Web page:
March 27, 2013
Government Pushes Forward With Land Conservation Strategy For Wildlife
Brett Smith for redOrbit.com - Your Universe Online
With no conclusion to the raging climate change debate in sight, the Obama Administration, in conjunction with the US Fish and Wildlife Service (FWS), has decided to forge ahead with a new land conservation strategy designed to adjust for a much warmer future.
The strategy, which will be executed in concert with state and tribal authorities, aims to protect wildlife as their historical habitats are being altered by the forces of climate change.
In an FWS web video, officials framed the strategy in terms of the benefits that wildlife and natural ecosystems convey to society. According to the video, hunting, fishing, and wildlife-related activities generate $122 billion each year and the American seafood industry comprises 1 million jobs.
“The health and vitality of our nation´s natural resources are important components of our overall social and economic welfare,” said Eric Schwaab, Assistant Administrator for Fisheries at the National Oceanic and Atmospheric Administration (NOAA), in a press statement. “As resource trustees, we have an obligation to understand, consider and minimize all the potential impacts, including those from climate change.”
“This new strategy will help us meet those challenges and empower current and future generations to be better stewards of our priceless resources and cherished landscapes amidst a rapidly changing world,” he added.
“The Strategy is a comprehensive, multi-partner response that takes a 21st-century approach developed by the American public for sustaining fish, wildlife, and plant resources and the services they provide — now and into the future,” said David J. Hayes, the Deputy Secretary of the Interior.
The National Fish, Wildlife and Plants (NFWP) Climate Adaptation Strategy does not identify individual species to target. Instead, the plan focuses on bureaucratic and habitat-based measure, such as a connected system of reserves or “corridors” that allow wildlife to move about unrestricted, and informing the public about the importance of land conservation.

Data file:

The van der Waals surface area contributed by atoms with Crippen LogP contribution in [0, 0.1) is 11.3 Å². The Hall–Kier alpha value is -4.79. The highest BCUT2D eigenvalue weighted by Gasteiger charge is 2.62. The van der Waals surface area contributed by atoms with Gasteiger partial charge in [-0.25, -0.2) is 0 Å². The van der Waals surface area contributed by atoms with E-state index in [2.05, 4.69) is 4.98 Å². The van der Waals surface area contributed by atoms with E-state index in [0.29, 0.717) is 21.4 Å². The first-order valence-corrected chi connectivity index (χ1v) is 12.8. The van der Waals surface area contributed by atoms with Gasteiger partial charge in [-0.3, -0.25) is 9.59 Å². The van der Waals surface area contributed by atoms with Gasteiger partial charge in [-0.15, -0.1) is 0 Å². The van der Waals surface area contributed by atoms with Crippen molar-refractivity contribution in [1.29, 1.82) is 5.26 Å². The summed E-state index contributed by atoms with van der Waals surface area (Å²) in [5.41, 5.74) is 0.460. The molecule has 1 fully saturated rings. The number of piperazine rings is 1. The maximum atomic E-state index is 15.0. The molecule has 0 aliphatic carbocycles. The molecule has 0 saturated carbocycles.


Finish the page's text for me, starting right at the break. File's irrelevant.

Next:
The plan does identify increased greenhouse gas emissions from the burning of fossil fuels as a major culprit in driving climate change. However, it does not name specific or mandatory steps to reduce emissions.
The federal government has already been actively pursuing many of the measures loosely outlined in the plan. For example, the US government currently pays ranchers and farmers in the Great Plains to remove land from production for wildlife conservation purposes, effectively protecting the land of the threatened lesser prairie chicken.
According to reports, the new plan has yet to illicit a backlash so far from state officials and many states are actively embracing the announcement.
"State fish and wildlife agencies serve as stewards of the nation's natural resources and we welcome the release of the Strategy to assist us collectively in our efforts to conserve our fish and wildlife and the habitats on which they depend," said Patricia Riexinger, Director of the Division of Fish, Wildlife, and Marine Resources for the New York State Department of Environmental Conservation (DEC).
"The real value of this strategy is that is makes a broad array of recommendations that agencies and our conservation partners can support as our capacity allows, and enables us to understand how each of us can contribute to progress on helping our natural resources adapt to a changing climate," she added.